Signaling by transmembrane immunoglobulin G (IgG)-Fc receptors (FcγRs) in response to ligand involves association with membrane microdomains that contain glycosyl phosphatidylinositol (GPI)-anchored proteins. Recent in vitro studies showed enhancement of FcγR signaling by forced monoclonal antibody-mediated cocrosslinking with various GPI-anchored proteins. Here, the possibility that GPI-anchored proteins are involved in normal physiologic FcγR effector functions in response to a model ligand was studied using myeloid-specific GPI-anchor-deficient mice, generated by Cre-loxP conditional targeting. GPI-anchor-deficient primary myeloid cells exhibited normal FcγR expression and binding or endocytosis of IgG-immune complexes (IgG-ICs). Strikingly, after stimulation with IgG-ICs, tumor necrosis factor-α release, dendritic cell maturation, and antigen presentation were strongly reduced by GPI-anchor deficiency. Tyrosine phosphorylation of the FcR γ-chain in response to IgG-IC was impaired in GPI-anchor-deficient cells. Myeloid GPI-anchor deficiency resulted in attenuated in vivo inflammatory processes during IgG-IC-mediated alveolitis. This study provides the first genetic evidence for an essential role of GPI-anchored proteins in physiologic FcγR effector functions in vitro and in vivo. (Blood. 2004;104:2825-2831)
Leukocytes express a number of surface proteins linked to the cell membrane through the glycosyl phosphatidylinositol (GPI)-anchor.1 Recently, GPI-anchored proteins received increased attention since they were found highly concentrated in detergent-insoluble membranes or lipid rafts.2,3 In the hematologic disorder paroxysmal nocturnal hemoglobinuria (PNH), the GPI-anchor is absent on varying numbers of all types of leukocytes. This is caused by a somatic mutation in the PIG-A gene,4,5 which is essential for the biosynthesis of the GPI-anchor,6 in hematopoietic stem cells. One of the main causes of death in PNH is bacterial infection,7 raising the possibility that GPI-anchor deficiency causes impairment of certain antimicrobial functions of the immune system.
Myeloid cells, the main effector cells in inflammation and antigen presentation, express immunoglobulin G (IgG)-Fc receptors (FcγRs), which mediate a wide variety of cellular responses to complexed IgG.8,9 In mouse myeloid cells, 2 activatory FcγRs (ie, FcγRI and FcγRIII) and 1 inhibitory FcγR (ie, FcγRII) have been identified. These murine FcγRs are all transmembrane receptors; no GPI-anchored murine FcγR has been identified. Human FcγRs are all transmembrane except for the GPI-anchored FcγRIIIB on neutrophils. Signaling by transmembrane FcγRs involves association with lipid rafts.10,11 Recent studies reported a physical association between transmembrane FcγRs and different GPI-anchored proteins.12-14 Monoclonal antibody-mediated cocrosslinking of transmembrane FcγRs with different GPI-anchored proteins (ie, CD59, CD48, or human FcγRIIIB) can synergistically enhance FcγR signaling in vitro.15-17 The biologic significance of the latter findings, potentially relevant for FcγR function during physiologic responses to natural ligands, has not been clarified.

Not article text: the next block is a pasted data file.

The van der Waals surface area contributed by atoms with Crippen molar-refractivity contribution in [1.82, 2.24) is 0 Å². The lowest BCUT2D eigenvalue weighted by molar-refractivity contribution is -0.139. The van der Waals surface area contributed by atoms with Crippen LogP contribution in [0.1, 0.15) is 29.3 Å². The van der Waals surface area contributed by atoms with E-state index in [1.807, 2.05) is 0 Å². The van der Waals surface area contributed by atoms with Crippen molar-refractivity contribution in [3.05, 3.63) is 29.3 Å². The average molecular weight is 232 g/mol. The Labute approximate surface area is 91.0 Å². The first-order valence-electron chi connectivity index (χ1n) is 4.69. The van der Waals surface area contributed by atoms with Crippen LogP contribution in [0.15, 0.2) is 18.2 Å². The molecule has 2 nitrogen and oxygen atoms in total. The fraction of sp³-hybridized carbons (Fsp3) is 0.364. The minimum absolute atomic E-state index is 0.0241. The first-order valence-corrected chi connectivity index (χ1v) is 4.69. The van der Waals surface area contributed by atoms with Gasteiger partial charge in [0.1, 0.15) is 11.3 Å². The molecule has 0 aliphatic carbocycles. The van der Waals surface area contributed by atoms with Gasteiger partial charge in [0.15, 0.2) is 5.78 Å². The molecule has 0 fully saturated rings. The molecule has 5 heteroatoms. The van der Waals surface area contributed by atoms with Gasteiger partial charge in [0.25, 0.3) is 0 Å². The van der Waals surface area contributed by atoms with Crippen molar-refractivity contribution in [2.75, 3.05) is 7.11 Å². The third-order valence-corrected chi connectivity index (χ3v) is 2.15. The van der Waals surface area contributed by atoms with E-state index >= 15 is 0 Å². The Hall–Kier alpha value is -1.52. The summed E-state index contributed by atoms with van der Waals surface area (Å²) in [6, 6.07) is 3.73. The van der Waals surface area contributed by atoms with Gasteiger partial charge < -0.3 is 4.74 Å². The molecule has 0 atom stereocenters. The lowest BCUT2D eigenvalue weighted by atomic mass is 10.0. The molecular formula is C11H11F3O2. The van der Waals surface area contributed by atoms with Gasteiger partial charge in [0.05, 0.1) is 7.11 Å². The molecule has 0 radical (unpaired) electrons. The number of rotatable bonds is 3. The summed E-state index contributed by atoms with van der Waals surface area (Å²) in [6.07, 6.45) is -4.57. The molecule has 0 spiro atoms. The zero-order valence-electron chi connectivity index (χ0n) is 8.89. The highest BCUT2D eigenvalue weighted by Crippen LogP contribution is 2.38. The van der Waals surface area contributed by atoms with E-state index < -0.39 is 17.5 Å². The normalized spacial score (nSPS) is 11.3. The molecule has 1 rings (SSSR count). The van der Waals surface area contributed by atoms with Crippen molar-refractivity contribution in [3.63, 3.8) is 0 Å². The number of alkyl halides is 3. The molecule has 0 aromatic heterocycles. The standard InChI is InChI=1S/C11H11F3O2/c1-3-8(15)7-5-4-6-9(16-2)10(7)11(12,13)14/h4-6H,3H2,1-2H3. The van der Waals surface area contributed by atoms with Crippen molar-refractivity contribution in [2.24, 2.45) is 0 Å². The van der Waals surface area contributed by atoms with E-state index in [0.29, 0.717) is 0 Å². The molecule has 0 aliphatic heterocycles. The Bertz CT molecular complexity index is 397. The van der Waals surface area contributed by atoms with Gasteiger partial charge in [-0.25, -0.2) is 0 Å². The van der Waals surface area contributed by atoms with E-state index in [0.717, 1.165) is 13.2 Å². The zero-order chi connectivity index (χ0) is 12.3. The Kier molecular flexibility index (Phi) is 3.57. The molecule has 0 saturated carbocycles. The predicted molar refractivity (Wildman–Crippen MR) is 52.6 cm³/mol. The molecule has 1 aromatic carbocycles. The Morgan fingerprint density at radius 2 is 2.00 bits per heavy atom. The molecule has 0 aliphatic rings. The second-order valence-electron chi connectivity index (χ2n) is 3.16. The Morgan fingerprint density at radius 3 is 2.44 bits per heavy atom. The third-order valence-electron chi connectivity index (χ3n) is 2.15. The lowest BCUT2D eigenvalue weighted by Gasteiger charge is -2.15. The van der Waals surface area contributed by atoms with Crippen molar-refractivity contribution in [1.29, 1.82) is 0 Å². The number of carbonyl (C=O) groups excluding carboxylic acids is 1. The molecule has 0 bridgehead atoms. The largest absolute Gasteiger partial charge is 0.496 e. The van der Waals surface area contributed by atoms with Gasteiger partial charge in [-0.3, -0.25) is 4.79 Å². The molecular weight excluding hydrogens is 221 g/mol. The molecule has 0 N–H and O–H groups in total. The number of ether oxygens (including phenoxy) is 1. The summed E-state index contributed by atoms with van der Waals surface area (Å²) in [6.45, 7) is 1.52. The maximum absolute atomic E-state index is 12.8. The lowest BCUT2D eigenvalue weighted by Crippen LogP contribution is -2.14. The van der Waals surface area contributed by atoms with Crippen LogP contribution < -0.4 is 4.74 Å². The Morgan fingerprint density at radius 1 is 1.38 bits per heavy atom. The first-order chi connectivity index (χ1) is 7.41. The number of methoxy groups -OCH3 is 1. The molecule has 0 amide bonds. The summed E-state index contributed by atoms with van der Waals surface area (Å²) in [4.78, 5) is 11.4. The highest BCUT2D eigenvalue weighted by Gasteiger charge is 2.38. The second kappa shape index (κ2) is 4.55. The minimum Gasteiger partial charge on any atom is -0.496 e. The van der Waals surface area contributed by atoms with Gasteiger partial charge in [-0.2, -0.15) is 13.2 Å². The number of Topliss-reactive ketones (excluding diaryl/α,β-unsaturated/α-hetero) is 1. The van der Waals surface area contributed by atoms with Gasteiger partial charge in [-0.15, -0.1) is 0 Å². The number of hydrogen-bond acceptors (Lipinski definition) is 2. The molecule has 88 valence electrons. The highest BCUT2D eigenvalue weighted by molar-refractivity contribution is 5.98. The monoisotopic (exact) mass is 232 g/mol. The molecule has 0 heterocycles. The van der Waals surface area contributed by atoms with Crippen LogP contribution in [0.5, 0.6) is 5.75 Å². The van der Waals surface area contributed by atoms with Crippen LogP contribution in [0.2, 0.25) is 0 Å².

The purpose of this study was to investigate the possible role of GPI-anchored proteins in physiologic FcγR effector functions, using newly generated myeloid-specific GPI-anchor-deficient mice. These mice were generated by Cre-loxP-mediated disruption of the Pig-a gene. Analysis of FcγR functions, using IgG-immune complexes (IgG-ICs) as a model ligand, in these mice revealed an unexpectedly strong cooperation between GPI-anchored proteins and FcγRs. The presence of the GPI-anchor was found to be indispensable for IgG-IC-triggered tumor necrosis factor α (TNF-α) release, dendritic cell (DC) maturation and antigen presentation, FcR γ-chain tyrosine phosphorylation, and in vivo inflammatory processes.
Materials and methods
Myeloid-specific Pig-a-targeted (LysMCre/Pig-aflox) mice were generated using Cre-loxP conditional targeting.18 Specific disruption of Pig-a, an X-linked gene essential for the GPI-anchor biosynthesis,6 in the myeloid lineage prevented embryonic lethality observed previously after Pig-a disruption in the germ line,19 and allowed examination of myeloid effector functions in vivo. Pig-a was targeted by introducing loxP sites flanking exon 6 of this gene (loxP-Pig-a),20 in combination with myeloid-specific expression of Cre recombinase driven by the LysM promoter.21 Female mice carrying loxP-Pig-a were crossed with male mice expressing Cre recombinase, both strains being bred in a C57Bl/6-129Sv genetic background. In the male offspring, polymerase chain reaction (PCR) analysis was used to detect the presence of Cre using the Cre-specific primers 5′-CATCGCCATCTTCCAGCAG-3′ and 5′-CAATTTACTGACCGTACAC-3′, or to detect the presence of loxP as well as disruption of Pig-a as described.20 DNA from male mice positive for both Cre and loxP consistently demonstrated disruption of the Pig-a locus by PCR, and these mice were used as myeloid-specific Pig-a-targeted mice in further experiments, at the age of 2 to 5 months. The expression of GPI-anchored proteins on various myeloid cells from these mice was examined by flow cytometry as described in the next paragraph. Age-matched male mice positive for Cre and negative for loxP were used as littermate control mice. In none of the functional experiments were significant differences observed between mice carrying Cre only, mice carrying loxP only, or C57Bl/6 inbred mice. Mouse experiments have been approved by the institutional review board of the Research Institute for Microbial Diseases of Osaka University.